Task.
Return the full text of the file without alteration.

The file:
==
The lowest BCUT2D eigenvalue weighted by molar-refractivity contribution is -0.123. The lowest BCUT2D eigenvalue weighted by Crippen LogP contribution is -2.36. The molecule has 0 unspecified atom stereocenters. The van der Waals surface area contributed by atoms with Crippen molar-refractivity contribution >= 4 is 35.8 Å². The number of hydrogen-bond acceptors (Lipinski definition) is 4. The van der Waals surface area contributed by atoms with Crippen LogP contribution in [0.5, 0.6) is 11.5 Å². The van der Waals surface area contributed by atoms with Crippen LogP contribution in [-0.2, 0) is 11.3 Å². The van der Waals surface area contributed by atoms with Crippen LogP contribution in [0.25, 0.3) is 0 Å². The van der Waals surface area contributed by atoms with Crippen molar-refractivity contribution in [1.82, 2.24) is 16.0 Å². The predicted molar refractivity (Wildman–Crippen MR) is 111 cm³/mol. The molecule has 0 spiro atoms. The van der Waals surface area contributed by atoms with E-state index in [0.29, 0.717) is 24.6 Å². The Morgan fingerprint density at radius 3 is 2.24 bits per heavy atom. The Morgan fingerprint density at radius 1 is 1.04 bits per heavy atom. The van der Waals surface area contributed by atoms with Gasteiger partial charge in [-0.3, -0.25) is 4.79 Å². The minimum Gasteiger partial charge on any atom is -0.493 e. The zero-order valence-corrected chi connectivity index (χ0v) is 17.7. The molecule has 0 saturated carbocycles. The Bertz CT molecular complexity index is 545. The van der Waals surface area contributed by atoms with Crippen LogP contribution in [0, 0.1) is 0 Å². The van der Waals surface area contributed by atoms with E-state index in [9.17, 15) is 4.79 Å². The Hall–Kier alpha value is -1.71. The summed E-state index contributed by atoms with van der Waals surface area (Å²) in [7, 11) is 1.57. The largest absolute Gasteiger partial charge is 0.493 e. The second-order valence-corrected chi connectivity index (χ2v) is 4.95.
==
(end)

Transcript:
The lowest BCUT2D eigenvalue weighted by molar-refractivity contribution is -0.123. The lowest BCUT2D eigenvalue weighted by Crippen LogP contribution is -2.36. The molecule has 0 unspecified atom stereocenters. The van der Waals surface area contributed by atoms with Crippen molar-refractivity contribution >= 4 is 35.8 Å². The number of hydrogen-bond acceptors (Lipinski definition) is 4. The van der Waals surface area contributed by atoms with Crippen LogP contribution in [0.5, 0.6) is 11.5 Å². The van der Waals surface area contributed by atoms with Crippen LogP contribution in [-0.2, 0) is 11.3 Å². The van der Waals surface area contributed by atoms with Crippen LogP contribution in [0.25, 0.3) is 0 Å². The van der Waals surface area contributed by atoms with Crippen molar-refractivity contribution in [1.82, 2.24) is 16.0 Å². The predicted molar refractivity (Wildman–Crippen MR) is 111 cm³/mol. The molecule has 0 spiro atoms. The van der Waals surface area contributed by atoms with E-state index in [0.29, 0.717) is 24.6 Å². The Morgan fingerprint density at radius 3 is 2.24 bits per heavy atom. The Morgan fingerprint density at radius 1 is 1.04 bits per heavy atom. The van der Waals surface area contributed by atoms with Gasteiger partial charge in [-0.3, -0.25) is 4.79 Å². The minimum Gasteiger partial charge on any atom is -0.493 e. The zero-order valence-corrected chi connectivity index (χ0v) is 17.7. The molecule has 0 saturated carbocycles. The Bertz CT molecular complexity index is 545. The van der Waals surface area contributed by atoms with Crippen LogP contribution in [0, 0.1) is 0 Å². The van der Waals surface area contributed by atoms with E-state index in [9.17, 15) is 4.79 Å². The Hall–Kier alpha value is -1.71. The summed E-state index contributed by atoms with van der Waals surface area (Å²) in [7, 11) is 1.57. The largest absolute Gasteiger partial charge is 0.493 e. The second-order valence-corrected chi connectivity index (χ2v) is 4.95.